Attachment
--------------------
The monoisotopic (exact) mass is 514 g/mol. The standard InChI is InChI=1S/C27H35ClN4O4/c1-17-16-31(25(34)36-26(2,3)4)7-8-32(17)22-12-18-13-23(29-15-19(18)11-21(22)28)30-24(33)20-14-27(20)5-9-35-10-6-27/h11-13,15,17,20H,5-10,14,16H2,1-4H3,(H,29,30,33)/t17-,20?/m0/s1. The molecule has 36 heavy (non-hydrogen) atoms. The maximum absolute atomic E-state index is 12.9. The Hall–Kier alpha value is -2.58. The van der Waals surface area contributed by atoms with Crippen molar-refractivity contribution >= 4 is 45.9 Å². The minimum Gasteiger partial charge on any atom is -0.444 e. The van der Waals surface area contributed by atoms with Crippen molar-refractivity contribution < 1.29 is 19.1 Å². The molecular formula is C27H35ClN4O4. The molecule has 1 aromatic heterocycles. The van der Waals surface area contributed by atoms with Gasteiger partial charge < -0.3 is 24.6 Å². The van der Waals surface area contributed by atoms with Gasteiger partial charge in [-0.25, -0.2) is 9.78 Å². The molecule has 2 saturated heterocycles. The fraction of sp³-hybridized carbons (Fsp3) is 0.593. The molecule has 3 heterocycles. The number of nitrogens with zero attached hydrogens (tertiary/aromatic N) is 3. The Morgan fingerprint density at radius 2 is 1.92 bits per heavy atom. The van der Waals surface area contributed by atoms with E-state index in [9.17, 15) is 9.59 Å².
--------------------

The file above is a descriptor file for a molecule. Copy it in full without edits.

The monoisotopic (exact) mass is 514 g/mol. The standard InChI is InChI=1S/C27H35ClN4O4/c1-17-16-31(25(34)36-26(2,3)4)7-8-32(17)22-12-18-13-23(29-15-19(18)11-21(22)28)30-24(33)20-14-27(20)5-9-35-10-6-27/h11-13,15,17,20H,5-10,14,16H2,1-4H3,(H,29,30,33)/t17-,20?/m0/s1. The molecule has 36 heavy (non-hydrogen) atoms. The maximum absolute atomic E-state index is 12.9. The Hall–Kier alpha value is -2.58. The van der Waals surface area contributed by atoms with Crippen molar-refractivity contribution >= 4 is 45.9 Å². The minimum Gasteiger partial charge on any atom is -0.444 e. The van der Waals surface area contributed by atoms with Crippen molar-refractivity contribution < 1.29 is 19.1 Å². The molecular formula is C27H35ClN4O4. The molecule has 1 aromatic heterocycles. The van der Waals surface area contributed by atoms with Gasteiger partial charge < -0.3 is 24.6 Å². The van der Waals surface area contributed by atoms with Gasteiger partial charge in [-0.25, -0.2) is 9.78 Å². The molecule has 2 saturated heterocycles. The fraction of sp³-hybridized carbons (Fsp3) is 0.593. The molecule has 3 heterocycles. The number of nitrogens with zero attached hydrogens (tertiary/aromatic N) is 3. The Morgan fingerprint density at radius 2 is 1.92 bits per heavy atom. The van der Waals surface area contributed by atoms with E-state index in [9.17, 15) is 9.59 Å².